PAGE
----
With the new academic year finally under way, I thought I’d pick up a torch and shine some warm and gentle light on additional needs and diversity in the classroom. The awareness is there and slowly expanding, yet the daily busyness, as it picks up, has its way of pushing this topic into the shadows.  

With the high prevalence of ADHD brains and school life challenging many areas affected by this wiring, ADHD is bound to make an appearance. The little boys bouncing off walls are easy to spot, maybe even the daydreaming girls, but in the information document I have created I suggest we push ourselves a little this time.   

If you are affected by ADHD, through your own and/or your loved-one’s experience, you might be aware of the great depth of ADHD’s impact. Many educators aren’t in that camp but they work with students who would directly benefit from their extended understanding. The mentioned document aims to disseminate information about the side of ADHD that isn’t immediately visible in the classroom or behaviours that aren’t ordinarily seen as ADHD-related. Stay with me.  

Being in the diversity game, I wanted to be sure I covered a variety of experience of students with ADHD. So I reached out to parents. I received many quotes related to the young people’s experience of living and learning with ADHD (my great appreciation to those many who took the time to contribute), which got me thinking.  

Kids with ADHD wiring might struggle with aspects of academics, organization, getting things done – you bet. But those comments weren’t the ones most saddening to me. “My teachers hate me”, “No one likes me”, “I’m trying to make friends but no one wants to be my friend”, “Everyone thinks I’m stupid”. Our neurodiverse kids feel rejected, disliked and alone. They feel banished from our village.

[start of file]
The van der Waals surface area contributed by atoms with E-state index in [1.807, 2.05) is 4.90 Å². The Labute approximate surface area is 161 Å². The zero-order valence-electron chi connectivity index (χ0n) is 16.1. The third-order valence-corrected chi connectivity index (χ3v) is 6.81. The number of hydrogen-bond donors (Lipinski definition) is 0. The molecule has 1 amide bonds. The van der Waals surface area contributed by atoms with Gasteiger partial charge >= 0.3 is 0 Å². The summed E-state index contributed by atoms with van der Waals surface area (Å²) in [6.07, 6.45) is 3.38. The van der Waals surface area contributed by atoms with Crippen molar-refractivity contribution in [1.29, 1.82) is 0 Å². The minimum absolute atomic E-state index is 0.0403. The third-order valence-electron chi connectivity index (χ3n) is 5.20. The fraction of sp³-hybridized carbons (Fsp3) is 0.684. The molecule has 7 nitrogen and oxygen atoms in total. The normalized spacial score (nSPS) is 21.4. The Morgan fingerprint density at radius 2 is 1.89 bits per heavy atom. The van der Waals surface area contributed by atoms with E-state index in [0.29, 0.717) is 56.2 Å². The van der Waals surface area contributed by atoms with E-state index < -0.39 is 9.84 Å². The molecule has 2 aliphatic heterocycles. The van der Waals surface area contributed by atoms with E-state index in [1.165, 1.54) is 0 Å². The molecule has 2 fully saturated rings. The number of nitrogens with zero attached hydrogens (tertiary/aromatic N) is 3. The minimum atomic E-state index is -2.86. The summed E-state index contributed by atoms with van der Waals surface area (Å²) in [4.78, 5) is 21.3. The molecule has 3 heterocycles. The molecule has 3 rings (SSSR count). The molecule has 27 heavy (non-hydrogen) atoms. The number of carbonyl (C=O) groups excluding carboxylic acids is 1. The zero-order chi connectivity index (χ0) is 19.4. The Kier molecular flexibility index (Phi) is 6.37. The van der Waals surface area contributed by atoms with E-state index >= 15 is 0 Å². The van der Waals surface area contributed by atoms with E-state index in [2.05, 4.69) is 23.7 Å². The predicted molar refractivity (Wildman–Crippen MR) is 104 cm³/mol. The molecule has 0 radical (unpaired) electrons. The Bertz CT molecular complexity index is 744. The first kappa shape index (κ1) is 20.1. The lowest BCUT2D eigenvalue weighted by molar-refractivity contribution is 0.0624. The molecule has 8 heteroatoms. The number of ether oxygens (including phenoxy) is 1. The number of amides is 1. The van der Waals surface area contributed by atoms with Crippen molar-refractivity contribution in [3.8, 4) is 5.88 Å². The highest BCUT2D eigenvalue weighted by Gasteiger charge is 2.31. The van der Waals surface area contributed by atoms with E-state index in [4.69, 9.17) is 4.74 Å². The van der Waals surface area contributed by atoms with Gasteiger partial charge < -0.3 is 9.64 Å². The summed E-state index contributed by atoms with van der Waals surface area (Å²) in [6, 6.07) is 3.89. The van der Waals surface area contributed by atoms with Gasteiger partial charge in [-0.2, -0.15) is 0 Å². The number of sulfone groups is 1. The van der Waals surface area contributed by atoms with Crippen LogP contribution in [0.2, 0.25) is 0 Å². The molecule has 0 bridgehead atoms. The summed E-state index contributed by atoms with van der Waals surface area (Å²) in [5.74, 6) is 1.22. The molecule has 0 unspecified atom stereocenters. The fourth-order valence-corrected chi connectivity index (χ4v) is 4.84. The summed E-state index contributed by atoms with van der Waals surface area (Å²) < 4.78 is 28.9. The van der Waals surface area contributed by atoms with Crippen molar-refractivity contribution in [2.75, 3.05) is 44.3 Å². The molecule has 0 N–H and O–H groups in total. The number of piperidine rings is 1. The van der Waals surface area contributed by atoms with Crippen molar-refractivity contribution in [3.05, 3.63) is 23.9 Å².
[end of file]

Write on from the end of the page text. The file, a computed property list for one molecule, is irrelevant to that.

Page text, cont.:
We are social beings, first and foremost.  Being abandoned means death to a young child. It did thousands of years ago and it does now. We need to feel accepted and liked, evolution made us this way. We need to feel like we belong. We need to feel a part of village. We need teachers to like us and classmates to come help us blow out birthday candles. Social acceptance feels like a matter of survival. 

The challenges caused by ADHD, amongst other human differences, are there to stay and we need knowledge and skills to make the most of them. But I question whether they are the real problem. Isn’t feeling included, accepted, valued and liked by other human beings the key to our good, mental and physical, functioning? What happens if this feeling is missing?  

I encourage you to ponder the notion that feeling socially accepted helps us be ready to face everything. I’d go further and argue that consequences can be dire if this condition is not met. 

What can your role be, as part of the village?  

It is fine if diving into the depths of research on neurodiversity is the last thing you’d ever choose to do but please try to mindfully include. Teach your children to invite others to play or sit together at break. Look out for those who are always alone. Teach curiosity towards differences and not criticism. Teach appreciation of diversity, not its rejection. Model it. Promote the attitude of inclusion and kindness so that no child is faced with the deadly threat of social rejection.   ADHD or anything else, we can deal with it all – together. 

Heartfelt appreciation, 

Your Fellow Villager 

PS. The above mentioned information document for educators will be available on my website within 24h www.LivingHereNow.org. Please email me on anna@livingherenow.org if you can’t access it or with feedback.